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Natural Gas Inventory Continues to Fall below the 5-Year Average

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Natural gas inventory

Commodity prices depend on supply and demand. If supply is constant with rising demand, prices will rise since more buyers will be chasing after each unit of the commodity. If supply is high with limited demand for the commodity, prices will fall since the commodity is obtained easily. So, commodity inventory information is useful for investors to get an idea about price fluctuations.

 

On November 2, 2017, the EIA (U.S. Energy Information Administration) published the natural gas inventory report for the week ending October 27, 2017. The latest natural gas inventory is 3,775 Bcf (billion cubic feet)—1.8% above 3,710 Bcf posted for the week ending October 20, 2017. It rose by 65 Bcf on October 20–27 and beat analysts’ estimate of an increase by 62 Bcf.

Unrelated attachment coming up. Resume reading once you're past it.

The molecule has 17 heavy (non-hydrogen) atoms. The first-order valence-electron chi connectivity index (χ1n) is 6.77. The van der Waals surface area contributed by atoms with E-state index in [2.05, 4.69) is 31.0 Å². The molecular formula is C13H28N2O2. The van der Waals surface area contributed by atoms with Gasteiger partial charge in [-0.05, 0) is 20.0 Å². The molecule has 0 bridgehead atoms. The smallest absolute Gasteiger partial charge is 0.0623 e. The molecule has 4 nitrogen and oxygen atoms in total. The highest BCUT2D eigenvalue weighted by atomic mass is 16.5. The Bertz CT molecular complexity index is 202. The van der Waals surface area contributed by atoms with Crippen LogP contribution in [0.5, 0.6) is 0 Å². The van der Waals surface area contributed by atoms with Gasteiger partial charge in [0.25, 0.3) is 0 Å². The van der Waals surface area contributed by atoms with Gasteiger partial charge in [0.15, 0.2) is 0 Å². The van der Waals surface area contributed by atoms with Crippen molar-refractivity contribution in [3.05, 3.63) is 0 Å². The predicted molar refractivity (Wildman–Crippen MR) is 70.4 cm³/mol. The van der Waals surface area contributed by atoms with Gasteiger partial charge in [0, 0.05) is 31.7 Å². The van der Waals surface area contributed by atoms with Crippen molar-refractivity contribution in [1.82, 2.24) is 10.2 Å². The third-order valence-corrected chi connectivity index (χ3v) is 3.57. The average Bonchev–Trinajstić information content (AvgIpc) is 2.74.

However, the inventories have fallen 4.6% on a YoY (year-over-year) basis. The inventories were 3,955 Bcf during the same week in the previous year.

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Impact

For the week ending October 27, 2017, natural gas inventories were below the five-year average by nearly 1.1%. In March 2017, they were 21% above the five-year average. The inventories might be trying to rebalance towards historical average levels.

The EIA expects US natural gas inventories to fall ~4.2% below the five-year average in the coming months. It could have a positive impact on natural gas prices.

A rise in natural gas prices could benefit thermal coal (KOL) producers since it urges utilities like NextEra Energy (NEE) and Dominion Energy (D) to replace natural gas with coal.

The price fluctuations in natural gas could have a positive impact on US coal companies’ margins like Arch Coal (ARCH) and Peabody Energy (BTU).

In the next part, we’ll discuss how last week’s inventory impacted natural gas prices.

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